13.03.2023 by Claire Strasser

No Cracks, No Ruts – How Asphalt Should Behave

Road pavements must withstand different types of StressStress is defined as a level of force applied on a sample with a well-defined cross section. (Stress = force/area). Samples having a circular or rectangular cross section can be compressed or stretched. Elastic materials like rubber can be stretched up to 5 to 10 times their original length.stress over a long period of time, such as temperature gradients that can exceed 50°C, dependent on the region of the world. They also must absorb high loads from cars and trucks.

Asphalt binder is one of the most important components of pavements. Its chemical composition and rheological properties are crucial for the performance of pavements, i.e., their ability to withstand the challenges they face without cracking or rutting.

The behavior of asphalt is closely related to its viscoelastic properties, which can be determined with rheological tests, among others by means of oscillation measurements.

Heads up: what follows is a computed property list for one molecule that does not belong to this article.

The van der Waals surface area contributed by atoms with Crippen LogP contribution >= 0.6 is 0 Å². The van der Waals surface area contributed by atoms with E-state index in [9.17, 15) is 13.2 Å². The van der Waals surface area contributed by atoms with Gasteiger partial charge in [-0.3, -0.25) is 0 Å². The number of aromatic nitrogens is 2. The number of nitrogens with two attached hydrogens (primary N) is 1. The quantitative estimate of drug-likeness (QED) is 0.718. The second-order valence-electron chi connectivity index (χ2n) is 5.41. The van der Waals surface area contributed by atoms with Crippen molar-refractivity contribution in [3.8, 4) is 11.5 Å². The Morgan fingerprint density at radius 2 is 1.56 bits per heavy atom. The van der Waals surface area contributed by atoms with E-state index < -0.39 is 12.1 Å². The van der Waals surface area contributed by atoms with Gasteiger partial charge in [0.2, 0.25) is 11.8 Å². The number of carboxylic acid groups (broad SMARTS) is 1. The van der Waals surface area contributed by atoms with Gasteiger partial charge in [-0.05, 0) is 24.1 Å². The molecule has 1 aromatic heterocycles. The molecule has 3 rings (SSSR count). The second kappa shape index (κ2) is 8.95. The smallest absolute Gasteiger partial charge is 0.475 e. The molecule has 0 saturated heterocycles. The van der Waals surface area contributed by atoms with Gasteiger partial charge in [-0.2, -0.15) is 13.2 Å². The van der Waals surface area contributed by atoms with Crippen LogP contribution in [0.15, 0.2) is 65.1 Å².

Very Long Measurement Time? Create a Master Curve!

The wider the frequency range of an oscillation test, the more information the user gets about his product. In particular, very low frequencies are associated with very long time scales. These help predict the behavior of the asphalt for years to come. However, this very low frequency range cannot be measured directly, as this would require weeks of experiments.

This is where Time-Temperature Superposition comes into play: A shift in temperature has the same impact on the viscoelastic properties as a shift in frequency. In other words, you can expand the frequency range of a measurement by performing tests at different temperatures. The result is a master curve that describes the viscoelastic properties from very low to very high frequencies.

For more information on this topic, please see our latest application note: 

By the way: How to create a master curve is also explained in this video: 

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NEW: Register for our new bitumen webinar series now! 

In this series consisting of six parts, we will talk about asphalt binder rheology.